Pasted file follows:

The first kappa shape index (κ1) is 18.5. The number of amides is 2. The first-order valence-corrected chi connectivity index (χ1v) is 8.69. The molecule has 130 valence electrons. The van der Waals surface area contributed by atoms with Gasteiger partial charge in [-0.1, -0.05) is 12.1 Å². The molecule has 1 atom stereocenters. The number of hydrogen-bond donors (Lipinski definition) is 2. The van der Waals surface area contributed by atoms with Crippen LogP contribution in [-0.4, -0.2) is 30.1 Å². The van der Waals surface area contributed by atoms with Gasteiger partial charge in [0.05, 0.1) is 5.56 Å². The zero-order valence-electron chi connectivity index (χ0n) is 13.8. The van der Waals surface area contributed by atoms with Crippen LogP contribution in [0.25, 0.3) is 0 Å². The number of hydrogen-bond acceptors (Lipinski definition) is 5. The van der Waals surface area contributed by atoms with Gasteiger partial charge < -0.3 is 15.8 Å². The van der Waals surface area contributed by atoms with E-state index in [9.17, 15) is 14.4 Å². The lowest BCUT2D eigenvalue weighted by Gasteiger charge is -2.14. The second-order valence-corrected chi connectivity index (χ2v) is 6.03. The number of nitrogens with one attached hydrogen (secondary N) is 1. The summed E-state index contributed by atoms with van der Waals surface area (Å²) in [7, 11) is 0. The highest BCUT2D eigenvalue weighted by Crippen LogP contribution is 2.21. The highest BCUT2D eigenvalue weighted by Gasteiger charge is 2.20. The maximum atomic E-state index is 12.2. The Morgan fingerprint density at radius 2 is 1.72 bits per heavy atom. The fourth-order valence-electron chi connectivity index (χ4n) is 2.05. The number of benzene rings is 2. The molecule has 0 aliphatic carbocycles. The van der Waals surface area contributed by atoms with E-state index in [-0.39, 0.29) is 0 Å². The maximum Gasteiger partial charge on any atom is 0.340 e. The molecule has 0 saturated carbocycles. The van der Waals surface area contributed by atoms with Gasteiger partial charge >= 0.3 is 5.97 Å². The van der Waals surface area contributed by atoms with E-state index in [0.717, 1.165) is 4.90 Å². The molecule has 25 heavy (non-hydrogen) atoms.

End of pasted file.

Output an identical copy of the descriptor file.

The first kappa shape index (κ1) is 18.5. The number of amides is 2. The first-order valence-corrected chi connectivity index (χ1v) is 8.69. The molecule has 130 valence electrons. The van der Waals surface area contributed by atoms with Gasteiger partial charge in [-0.1, -0.05) is 12.1 Å². The molecule has 1 atom stereocenters. The number of hydrogen-bond donors (Lipinski definition) is 2. The van der Waals surface area contributed by atoms with Crippen LogP contribution in [-0.4, -0.2) is 30.1 Å². The van der Waals surface area contributed by atoms with Gasteiger partial charge in [0.05, 0.1) is 5.56 Å². The zero-order valence-electron chi connectivity index (χ0n) is 13.8. The van der Waals surface area contributed by atoms with Crippen LogP contribution in [0.25, 0.3) is 0 Å². The number of hydrogen-bond acceptors (Lipinski definition) is 5. The van der Waals surface area contributed by atoms with Gasteiger partial charge < -0.3 is 15.8 Å². The van der Waals surface area contributed by atoms with E-state index in [9.17, 15) is 14.4 Å². The lowest BCUT2D eigenvalue weighted by Gasteiger charge is -2.14. The second-order valence-corrected chi connectivity index (χ2v) is 6.03. The number of nitrogens with one attached hydrogen (secondary N) is 1. The summed E-state index contributed by atoms with van der Waals surface area (Å²) in [7, 11) is 0. The highest BCUT2D eigenvalue weighted by Crippen LogP contribution is 2.21. The highest BCUT2D eigenvalue weighted by Gasteiger charge is 2.20. The maximum atomic E-state index is 12.2. The Morgan fingerprint density at radius 2 is 1.72 bits per heavy atom. The fourth-order valence-electron chi connectivity index (χ4n) is 2.05. The number of benzene rings is 2. The molecule has 0 aliphatic carbocycles. The van der Waals surface area contributed by atoms with E-state index in [-0.39, 0.29) is 0 Å². The maximum Gasteiger partial charge on any atom is 0.340 e. The molecule has 0 saturated carbocycles. The van der Waals surface area contributed by atoms with Gasteiger partial charge >= 0.3 is 5.97 Å². The van der Waals surface area contributed by atoms with E-state index in [0.717, 1.165) is 4.90 Å². The molecule has 25 heavy (non-hydrogen) atoms.